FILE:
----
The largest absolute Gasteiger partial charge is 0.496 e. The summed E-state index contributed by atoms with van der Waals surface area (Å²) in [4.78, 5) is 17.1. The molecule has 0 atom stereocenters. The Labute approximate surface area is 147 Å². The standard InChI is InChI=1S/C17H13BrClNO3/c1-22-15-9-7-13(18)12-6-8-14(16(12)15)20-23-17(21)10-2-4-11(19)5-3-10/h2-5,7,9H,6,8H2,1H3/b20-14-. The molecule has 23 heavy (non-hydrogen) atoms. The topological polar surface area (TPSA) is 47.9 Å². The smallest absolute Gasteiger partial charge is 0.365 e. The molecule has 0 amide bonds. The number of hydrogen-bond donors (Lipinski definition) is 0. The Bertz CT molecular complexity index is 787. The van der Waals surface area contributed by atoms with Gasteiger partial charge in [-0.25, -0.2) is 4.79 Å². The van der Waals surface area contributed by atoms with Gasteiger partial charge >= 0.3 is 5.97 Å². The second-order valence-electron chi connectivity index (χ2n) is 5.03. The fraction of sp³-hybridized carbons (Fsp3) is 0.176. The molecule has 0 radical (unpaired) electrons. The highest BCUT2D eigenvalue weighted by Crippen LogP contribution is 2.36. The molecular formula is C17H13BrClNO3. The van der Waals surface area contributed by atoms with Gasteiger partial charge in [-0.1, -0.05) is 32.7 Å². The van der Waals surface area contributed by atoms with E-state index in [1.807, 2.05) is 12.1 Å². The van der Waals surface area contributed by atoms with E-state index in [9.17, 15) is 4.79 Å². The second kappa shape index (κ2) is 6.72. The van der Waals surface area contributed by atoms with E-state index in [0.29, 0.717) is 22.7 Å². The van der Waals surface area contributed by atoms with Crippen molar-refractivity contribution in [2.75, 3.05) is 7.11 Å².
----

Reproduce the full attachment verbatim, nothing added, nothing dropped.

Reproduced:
The largest absolute Gasteiger partial charge is 0.496 e. The summed E-state index contributed by atoms with van der Waals surface area (Å²) in [4.78, 5) is 17.1. The molecule has 0 atom stereocenters. The Labute approximate surface area is 147 Å². The standard InChI is InChI=1S/C17H13BrClNO3/c1-22-15-9-7-13(18)12-6-8-14(16(12)15)20-23-17(21)10-2-4-11(19)5-3-10/h2-5,7,9H,6,8H2,1H3/b20-14-. The molecule has 23 heavy (non-hydrogen) atoms. The topological polar surface area (TPSA) is 47.9 Å². The smallest absolute Gasteiger partial charge is 0.365 e. The molecule has 0 amide bonds. The number of hydrogen-bond donors (Lipinski definition) is 0. The Bertz CT molecular complexity index is 787. The van der Waals surface area contributed by atoms with Gasteiger partial charge in [-0.25, -0.2) is 4.79 Å². The van der Waals surface area contributed by atoms with Gasteiger partial charge >= 0.3 is 5.97 Å². The second-order valence-electron chi connectivity index (χ2n) is 5.03. The fraction of sp³-hybridized carbons (Fsp3) is 0.176. The molecule has 0 radical (unpaired) electrons. The highest BCUT2D eigenvalue weighted by Crippen LogP contribution is 2.36. The molecular formula is C17H13BrClNO3. The van der Waals surface area contributed by atoms with Gasteiger partial charge in [-0.1, -0.05) is 32.7 Å². The van der Waals surface area contributed by atoms with E-state index in [1.807, 2.05) is 12.1 Å². The van der Waals surface area contributed by atoms with E-state index in [9.17, 15) is 4.79 Å². The second kappa shape index (κ2) is 6.72. The van der Waals surface area contributed by atoms with E-state index in [0.29, 0.717) is 22.7 Å². The van der Waals surface area contributed by atoms with Crippen molar-refractivity contribution in [2.75, 3.05) is 7.11 Å².